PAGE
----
Without getting into the detailed debate on death penalty, let us consider the second question, why a lot of people support the executions, so vociferously? Is it because we are a blood thirsty people? Is it because we believe in the eye-for-an-eye justice system? Many people justify their support by citing the sufferings of the victims. In other words, the victims’ sufferings come to an end only by executing the revenge, by hanging the convict. When we adopt that logic aren’t we also justifying the original murder if it was carried out as a revenge for some perceived injustice to some victims? For example, many terror and extremist acts are carried out as revenge for the injustices meted out to some or other section of people!  The only logical counter argument is that it is the state alone that has a monopoly in revenge killings on behalf of any victim!

Third question is about the subjectivity in awarding capital punishment. Whether we approve it or not, so long as the death penalty is a part of our laws this question remains even more critical than the first two questions. If we adopt a law that every person convicted for murder will be hanged, then such a question will not be relevant. Similarly, if the law says only for such and such type of murders there will be death penalty, there won’t be any confusion. Our Supreme Court tried to address this issue by introducing a law that said death penalty will be awarded only in the rarest of rare cases. In other words, even the Apex Court felt that the death penalty should not be a natural choice for murders, as in an eye-for-an-eye kind of justice system.

                Nobody can argue that the justice system is a perfect one. If it was so, why we need appeals? The subjectivity of judges is an inevitable part of the justice delivery. In cases after cases, we have seen how the rich and powerful manage to stay out of prisons or punishments. We have also seen any number of convictions or penalties getting overturned in the appeals. Those who support death penalty by citing the objectivity of our judicial process only need to read the Supreme Court verdict in the Akshardham terror case where some people got saved after being awarded with the death penalty by the ‘objective’ lower judiciary and High Court. (Those who are interested may like to read my posts on this subject, Supreme Court Verdict in Akshardham Terror Case- Some Thoughts and Counter-Terrorism - POTA Style).  If the judiciary can make such grave errors in appreciating the evidences while awarding death penalty, as in the case of Akshardham terror case, the society has to be really concerned about the implications.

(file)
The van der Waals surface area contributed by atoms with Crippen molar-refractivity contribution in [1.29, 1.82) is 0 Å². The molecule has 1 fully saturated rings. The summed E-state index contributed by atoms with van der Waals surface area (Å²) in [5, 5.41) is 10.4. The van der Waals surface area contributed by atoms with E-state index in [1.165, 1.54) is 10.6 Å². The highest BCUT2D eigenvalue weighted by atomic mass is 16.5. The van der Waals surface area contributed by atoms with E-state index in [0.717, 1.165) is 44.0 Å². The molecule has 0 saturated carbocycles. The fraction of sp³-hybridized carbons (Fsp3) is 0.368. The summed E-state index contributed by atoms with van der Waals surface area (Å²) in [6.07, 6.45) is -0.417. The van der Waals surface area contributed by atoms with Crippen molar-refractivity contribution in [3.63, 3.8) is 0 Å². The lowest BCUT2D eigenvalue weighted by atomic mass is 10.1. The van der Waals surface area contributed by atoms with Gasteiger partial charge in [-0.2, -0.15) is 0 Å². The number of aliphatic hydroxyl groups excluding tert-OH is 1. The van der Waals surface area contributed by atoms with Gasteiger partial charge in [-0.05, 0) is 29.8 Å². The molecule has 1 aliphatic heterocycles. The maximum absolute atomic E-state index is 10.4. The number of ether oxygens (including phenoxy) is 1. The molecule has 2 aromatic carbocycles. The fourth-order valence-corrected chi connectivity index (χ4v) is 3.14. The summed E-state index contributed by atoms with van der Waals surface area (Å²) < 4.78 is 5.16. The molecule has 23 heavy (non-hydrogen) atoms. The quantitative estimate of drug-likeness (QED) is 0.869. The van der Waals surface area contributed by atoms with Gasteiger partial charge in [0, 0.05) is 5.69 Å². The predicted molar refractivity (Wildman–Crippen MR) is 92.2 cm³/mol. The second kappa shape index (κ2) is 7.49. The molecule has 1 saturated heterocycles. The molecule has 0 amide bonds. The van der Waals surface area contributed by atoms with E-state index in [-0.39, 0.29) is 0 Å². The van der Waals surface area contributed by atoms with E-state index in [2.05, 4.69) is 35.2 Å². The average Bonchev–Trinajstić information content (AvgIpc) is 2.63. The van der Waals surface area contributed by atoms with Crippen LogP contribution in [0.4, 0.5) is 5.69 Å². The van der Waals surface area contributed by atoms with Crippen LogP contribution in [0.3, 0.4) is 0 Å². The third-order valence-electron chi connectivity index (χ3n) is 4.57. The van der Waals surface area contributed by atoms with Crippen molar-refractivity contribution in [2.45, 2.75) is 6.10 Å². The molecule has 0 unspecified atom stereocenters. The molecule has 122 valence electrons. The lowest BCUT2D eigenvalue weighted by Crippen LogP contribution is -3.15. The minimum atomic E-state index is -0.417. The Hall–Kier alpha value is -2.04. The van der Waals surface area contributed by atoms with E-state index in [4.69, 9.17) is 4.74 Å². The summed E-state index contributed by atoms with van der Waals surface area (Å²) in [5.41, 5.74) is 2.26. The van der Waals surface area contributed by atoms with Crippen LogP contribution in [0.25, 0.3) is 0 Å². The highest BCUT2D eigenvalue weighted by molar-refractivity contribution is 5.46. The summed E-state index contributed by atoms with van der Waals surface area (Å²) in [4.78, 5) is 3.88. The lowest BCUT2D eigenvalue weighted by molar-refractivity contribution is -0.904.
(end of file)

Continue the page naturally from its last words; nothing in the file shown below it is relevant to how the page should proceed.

Talking about the subjectivity, another question arises as to what are rarest of rare cases. Despite many judicial pronouncements on the subject there are no logical rules that applies across the cases.  If there is any objectivity is deciding what is a rarest of rare case, we would not have found those who were convicted for Naroda Patya massacre of 97 innocent people (including women and children) during 2002 Gujarat riots escaping gallows (I know some readers will accuse me of being selective in talking about 2002 while keeping silence about 1984. Let me remind, the judicial system has not even convicted people responsible for 1984. The quantum of punishment comes only after that). Similarly, a Kerala Court failed to see a planned murder that shook the conscience of Kerala, conducted with utmost cruelty, by a professional killer gang maintained by a political party, merely because the victim dared to oppose that political party, as rarest of rare!  I am not suggesting the convicted criminals in these cases should be hanged. What I am suggesting is the selective grant of death penalties, by a subjective judiciary.